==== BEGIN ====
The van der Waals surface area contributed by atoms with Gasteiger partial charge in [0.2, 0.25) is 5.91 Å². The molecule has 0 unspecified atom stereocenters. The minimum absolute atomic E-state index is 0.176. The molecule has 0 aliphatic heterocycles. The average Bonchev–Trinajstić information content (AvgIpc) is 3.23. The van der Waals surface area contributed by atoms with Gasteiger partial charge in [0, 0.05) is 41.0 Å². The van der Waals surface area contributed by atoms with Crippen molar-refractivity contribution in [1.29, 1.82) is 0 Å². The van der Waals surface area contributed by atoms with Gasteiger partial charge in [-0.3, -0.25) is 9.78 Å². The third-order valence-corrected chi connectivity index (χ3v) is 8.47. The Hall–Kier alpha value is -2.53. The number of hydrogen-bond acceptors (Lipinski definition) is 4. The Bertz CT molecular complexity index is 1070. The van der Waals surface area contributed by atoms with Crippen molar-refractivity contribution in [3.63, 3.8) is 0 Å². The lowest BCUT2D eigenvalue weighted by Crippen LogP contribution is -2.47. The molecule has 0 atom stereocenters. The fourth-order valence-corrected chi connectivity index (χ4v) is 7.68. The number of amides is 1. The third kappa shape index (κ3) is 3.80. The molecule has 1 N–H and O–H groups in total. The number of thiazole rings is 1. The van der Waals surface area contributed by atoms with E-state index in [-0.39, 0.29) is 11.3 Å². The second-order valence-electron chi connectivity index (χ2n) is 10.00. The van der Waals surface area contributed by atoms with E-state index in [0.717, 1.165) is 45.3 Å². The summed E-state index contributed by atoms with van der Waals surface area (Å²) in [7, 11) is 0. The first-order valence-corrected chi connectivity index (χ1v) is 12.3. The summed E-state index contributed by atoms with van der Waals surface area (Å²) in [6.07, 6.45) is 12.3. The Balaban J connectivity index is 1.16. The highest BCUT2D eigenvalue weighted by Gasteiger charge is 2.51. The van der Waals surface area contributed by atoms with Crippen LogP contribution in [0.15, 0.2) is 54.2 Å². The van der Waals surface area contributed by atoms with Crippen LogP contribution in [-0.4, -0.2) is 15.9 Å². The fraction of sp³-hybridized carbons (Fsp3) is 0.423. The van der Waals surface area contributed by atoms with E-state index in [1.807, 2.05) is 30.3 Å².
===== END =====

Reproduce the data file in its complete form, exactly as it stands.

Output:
The van der Waals surface area contributed by atoms with Gasteiger partial charge in [0.2, 0.25) is 5.91 Å². The molecule has 0 unspecified atom stereocenters. The minimum absolute atomic E-state index is 0.176. The molecule has 0 aliphatic heterocycles. The average Bonchev–Trinajstić information content (AvgIpc) is 3.23. The van der Waals surface area contributed by atoms with Gasteiger partial charge in [0, 0.05) is 41.0 Å². The van der Waals surface area contributed by atoms with Crippen molar-refractivity contribution in [1.29, 1.82) is 0 Å². The van der Waals surface area contributed by atoms with Gasteiger partial charge in [-0.3, -0.25) is 9.78 Å². The third-order valence-corrected chi connectivity index (χ3v) is 8.47. The Hall–Kier alpha value is -2.53. The number of hydrogen-bond acceptors (Lipinski definition) is 4. The Bertz CT molecular complexity index is 1070. The van der Waals surface area contributed by atoms with Crippen molar-refractivity contribution in [3.63, 3.8) is 0 Å². The lowest BCUT2D eigenvalue weighted by Crippen LogP contribution is -2.47. The molecule has 0 atom stereocenters. The fourth-order valence-corrected chi connectivity index (χ4v) is 7.68. The number of amides is 1. The third kappa shape index (κ3) is 3.80. The molecule has 1 N–H and O–H groups in total. The number of thiazole rings is 1. The van der Waals surface area contributed by atoms with E-state index in [-0.39, 0.29) is 11.3 Å². The second-order valence-electron chi connectivity index (χ2n) is 10.00. The van der Waals surface area contributed by atoms with E-state index in [0.717, 1.165) is 45.3 Å². The summed E-state index contributed by atoms with van der Waals surface area (Å²) in [7, 11) is 0. The first-order valence-corrected chi connectivity index (χ1v) is 12.3. The summed E-state index contributed by atoms with van der Waals surface area (Å²) in [6.07, 6.45) is 12.3. The Balaban J connectivity index is 1.16. The highest BCUT2D eigenvalue weighted by Gasteiger charge is 2.51. The van der Waals surface area contributed by atoms with Crippen LogP contribution in [0.15, 0.2) is 54.2 Å². The van der Waals surface area contributed by atoms with Crippen LogP contribution in [-0.4, -0.2) is 15.9 Å². The fraction of sp³-hybridized carbons (Fsp3) is 0.423. The van der Waals surface area contributed by atoms with E-state index in [1.807, 2.05) is 30.3 Å².